Friday, September 11, 2020

#253 Eddie Bressoud

Eddie Bressoud  San Francisco Giants

Career: Bressoud, a Los Angeles product, played twelve seasons in the majors, mostly with the Giants and Red Sox. He signed in 1950, played a few years in their system, did two years in the military, returned to the minors, and then broke through to the Giants in 1956. During the club's last two seasons in New York Bressoud was up and down between the Polo Grounds and AAA. He had a reputation as a versatile infielder with a good glove anywhere he was stationed.

But he wasn't an automatic out at the plate, either. At least in most years. In 1964 for the Red Sox he hit .293 and made the AL All-Star team. His career average was .252 which is better than a lot of the infielders of the era.

Bressouud had a couple of seasons with the Giants in which he was a near-everyday player. But when he reached the Red Sox in 1962 he took over as their shortstop and had a nice three-year run. He had good power for a middle infielder and put up double-digit homers for several seasons in a row. His numbers fell off in 1965 and he found himself with the Mets in 1966 where he enjoyed one final season as a starter, and with the Cards in 1967 where he was a spare part.

Bressoud worked as a minor league manager and scout once his playing days were done.

In 1960: This was his second year as the Giants' starter at short (he got into 116 games with over 430 plate appearances) but he didn't hit well enough to hold the job. His .225 average was the lowest of his career. He'd soon give way to Jose Pagan at short for the Giants.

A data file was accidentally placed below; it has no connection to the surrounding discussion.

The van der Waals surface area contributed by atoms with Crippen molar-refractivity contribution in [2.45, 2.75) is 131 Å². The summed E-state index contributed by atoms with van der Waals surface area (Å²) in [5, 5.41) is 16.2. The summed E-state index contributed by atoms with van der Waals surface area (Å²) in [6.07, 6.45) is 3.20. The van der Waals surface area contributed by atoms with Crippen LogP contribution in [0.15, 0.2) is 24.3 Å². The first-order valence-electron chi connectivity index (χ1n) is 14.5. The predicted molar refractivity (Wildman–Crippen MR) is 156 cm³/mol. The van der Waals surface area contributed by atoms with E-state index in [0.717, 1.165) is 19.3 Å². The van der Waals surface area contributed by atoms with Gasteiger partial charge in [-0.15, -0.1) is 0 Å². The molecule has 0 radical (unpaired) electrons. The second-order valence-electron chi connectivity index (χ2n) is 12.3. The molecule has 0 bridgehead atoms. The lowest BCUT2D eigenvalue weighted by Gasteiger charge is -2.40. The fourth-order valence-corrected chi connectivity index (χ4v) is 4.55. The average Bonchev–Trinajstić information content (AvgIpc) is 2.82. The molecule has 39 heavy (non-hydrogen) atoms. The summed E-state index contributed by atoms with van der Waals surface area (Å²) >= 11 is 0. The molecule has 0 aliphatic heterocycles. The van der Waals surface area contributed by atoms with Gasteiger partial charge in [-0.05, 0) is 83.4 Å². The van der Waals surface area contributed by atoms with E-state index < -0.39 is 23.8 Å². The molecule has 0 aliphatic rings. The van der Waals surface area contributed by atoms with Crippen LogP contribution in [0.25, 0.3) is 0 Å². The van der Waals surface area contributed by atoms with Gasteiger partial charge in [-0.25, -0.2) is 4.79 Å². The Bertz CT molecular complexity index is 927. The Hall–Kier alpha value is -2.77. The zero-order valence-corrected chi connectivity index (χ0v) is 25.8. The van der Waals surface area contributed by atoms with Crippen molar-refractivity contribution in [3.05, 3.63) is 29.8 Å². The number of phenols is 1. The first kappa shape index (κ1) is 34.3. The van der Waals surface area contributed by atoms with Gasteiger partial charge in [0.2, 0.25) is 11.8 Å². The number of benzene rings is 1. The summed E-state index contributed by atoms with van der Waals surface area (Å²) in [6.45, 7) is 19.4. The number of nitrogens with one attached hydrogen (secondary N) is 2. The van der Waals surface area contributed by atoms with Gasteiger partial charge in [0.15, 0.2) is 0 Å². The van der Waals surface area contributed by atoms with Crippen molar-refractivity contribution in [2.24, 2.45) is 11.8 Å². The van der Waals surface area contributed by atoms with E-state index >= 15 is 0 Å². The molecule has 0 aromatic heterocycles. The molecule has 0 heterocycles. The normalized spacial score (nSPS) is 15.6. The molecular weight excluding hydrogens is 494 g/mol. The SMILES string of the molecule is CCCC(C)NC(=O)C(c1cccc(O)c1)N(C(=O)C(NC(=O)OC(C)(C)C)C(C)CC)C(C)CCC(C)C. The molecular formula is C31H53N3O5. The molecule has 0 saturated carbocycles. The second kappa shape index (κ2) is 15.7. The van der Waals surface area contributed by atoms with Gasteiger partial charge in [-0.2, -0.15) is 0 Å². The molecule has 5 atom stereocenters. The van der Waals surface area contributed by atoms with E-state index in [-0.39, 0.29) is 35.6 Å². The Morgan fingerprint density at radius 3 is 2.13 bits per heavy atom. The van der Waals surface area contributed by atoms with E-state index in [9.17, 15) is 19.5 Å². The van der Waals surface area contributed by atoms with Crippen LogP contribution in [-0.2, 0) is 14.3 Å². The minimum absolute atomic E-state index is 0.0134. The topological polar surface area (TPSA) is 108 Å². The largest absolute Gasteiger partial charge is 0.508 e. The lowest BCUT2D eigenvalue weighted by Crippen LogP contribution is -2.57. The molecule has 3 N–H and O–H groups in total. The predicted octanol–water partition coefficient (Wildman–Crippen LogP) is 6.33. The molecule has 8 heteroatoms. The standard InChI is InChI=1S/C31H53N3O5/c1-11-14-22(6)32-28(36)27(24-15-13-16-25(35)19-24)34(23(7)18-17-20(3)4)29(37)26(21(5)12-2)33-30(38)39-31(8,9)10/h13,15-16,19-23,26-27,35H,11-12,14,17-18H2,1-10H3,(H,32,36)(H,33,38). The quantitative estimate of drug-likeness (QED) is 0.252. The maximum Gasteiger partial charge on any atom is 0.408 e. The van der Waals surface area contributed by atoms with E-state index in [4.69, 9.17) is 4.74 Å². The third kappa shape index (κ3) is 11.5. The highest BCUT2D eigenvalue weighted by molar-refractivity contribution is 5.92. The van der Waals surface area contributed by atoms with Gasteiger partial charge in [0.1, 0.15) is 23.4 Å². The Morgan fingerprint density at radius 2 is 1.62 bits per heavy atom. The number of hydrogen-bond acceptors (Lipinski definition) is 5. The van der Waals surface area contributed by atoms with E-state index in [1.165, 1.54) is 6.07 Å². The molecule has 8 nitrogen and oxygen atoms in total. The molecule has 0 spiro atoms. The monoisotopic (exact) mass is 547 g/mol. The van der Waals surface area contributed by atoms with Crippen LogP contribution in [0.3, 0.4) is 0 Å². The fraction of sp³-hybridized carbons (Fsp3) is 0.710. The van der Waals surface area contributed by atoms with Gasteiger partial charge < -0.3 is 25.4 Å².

Off The Charts: Bressoud's move from San Francisco to Boston came with a detour. He was taken by Houston in the December '61 expansion draft and then traded to the Sox for Don Buddin. SABR has this to say about the deal:
Bressoud never played for Houston. In fact, he was earmarked for the Boston Red Sox even before the Colt .45s drafted him. In discussions during the World Series, Mike Higgins of the Red Sox talked with GM Paul Richards of Houston. The Sox had tried to obtain Bressoud from the Giants, but failed, and so a deal was struck whereby Houston would draft Bressoud and then swap him to the Red Sox for Boston shortstop Don Buddin. Buddin was no fan favorite in Boston, and Higgins was looking for someone steadier in the field. Columnist Dan Daniel quoted an unnamed Boston writer: “Mike Higgins would not have dared to open the 1962 season with Buddin still on his club. The fans hooted Don all last summer.”

The Card: See, this is what a good headshot looks like. Shows him leaning on the cage, Wrigley scoreboard, and players in the background. Nice colors as well. Good effort by the Topps crew here.

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